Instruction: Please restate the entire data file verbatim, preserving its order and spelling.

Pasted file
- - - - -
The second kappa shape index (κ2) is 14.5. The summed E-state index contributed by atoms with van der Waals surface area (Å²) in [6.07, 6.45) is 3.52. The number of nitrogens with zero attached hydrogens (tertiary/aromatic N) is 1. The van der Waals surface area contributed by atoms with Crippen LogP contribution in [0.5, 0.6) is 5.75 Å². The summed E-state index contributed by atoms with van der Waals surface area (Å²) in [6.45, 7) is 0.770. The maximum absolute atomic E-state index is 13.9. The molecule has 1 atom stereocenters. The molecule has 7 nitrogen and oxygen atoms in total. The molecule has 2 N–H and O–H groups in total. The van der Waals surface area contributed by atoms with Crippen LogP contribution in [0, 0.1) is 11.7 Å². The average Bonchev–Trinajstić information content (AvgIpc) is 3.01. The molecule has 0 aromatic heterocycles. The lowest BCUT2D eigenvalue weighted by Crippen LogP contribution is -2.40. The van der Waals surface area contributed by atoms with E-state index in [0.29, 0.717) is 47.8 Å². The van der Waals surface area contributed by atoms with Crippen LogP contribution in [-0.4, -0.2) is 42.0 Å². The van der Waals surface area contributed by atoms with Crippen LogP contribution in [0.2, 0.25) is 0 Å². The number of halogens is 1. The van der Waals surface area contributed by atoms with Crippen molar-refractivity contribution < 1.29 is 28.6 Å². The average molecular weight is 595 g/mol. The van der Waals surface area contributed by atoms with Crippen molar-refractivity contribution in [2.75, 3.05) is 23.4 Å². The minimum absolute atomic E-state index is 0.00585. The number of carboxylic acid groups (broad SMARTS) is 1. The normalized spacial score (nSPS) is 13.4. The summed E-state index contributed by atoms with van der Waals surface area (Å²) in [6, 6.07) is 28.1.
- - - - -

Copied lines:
The second kappa shape index (κ2) is 14.5. The summed E-state index contributed by atoms with van der Waals surface area (Å²) in [6.07, 6.45) is 3.52. The number of nitrogens with zero attached hydrogens (tertiary/aromatic N) is 1. The van der Waals surface area contributed by atoms with Crippen LogP contribution in [0.5, 0.6) is 5.75 Å². The summed E-state index contributed by atoms with van der Waals surface area (Å²) in [6.45, 7) is 0.770. The maximum absolute atomic E-state index is 13.9. The molecule has 1 atom stereocenters. The molecule has 7 nitrogen and oxygen atoms in total. The molecule has 2 N–H and O–H groups in total. The van der Waals surface area contributed by atoms with Crippen LogP contribution in [0, 0.1) is 11.7 Å². The average Bonchev–Trinajstić information content (AvgIpc) is 3.01. The molecule has 0 aromatic heterocycles. The lowest BCUT2D eigenvalue weighted by Crippen LogP contribution is -2.40. The van der Waals surface area contributed by atoms with E-state index in [0.29, 0.717) is 47.8 Å². The van der Waals surface area contributed by atoms with Crippen LogP contribution in [-0.4, -0.2) is 42.0 Å². The van der Waals surface area contributed by atoms with Crippen LogP contribution in [0.2, 0.25) is 0 Å². The number of halogens is 1. The van der Waals surface area contributed by atoms with Crippen molar-refractivity contribution < 1.29 is 28.6 Å². The average molecular weight is 595 g/mol. The van der Waals surface area contributed by atoms with Crippen molar-refractivity contribution in [2.75, 3.05) is 23.4 Å². The minimum absolute atomic E-state index is 0.00585. The number of carboxylic acid groups (broad SMARTS) is 1. The normalized spacial score (nSPS) is 13.4. The summed E-state index contributed by atoms with van der Waals surface area (Å²) in [6, 6.07) is 28.1.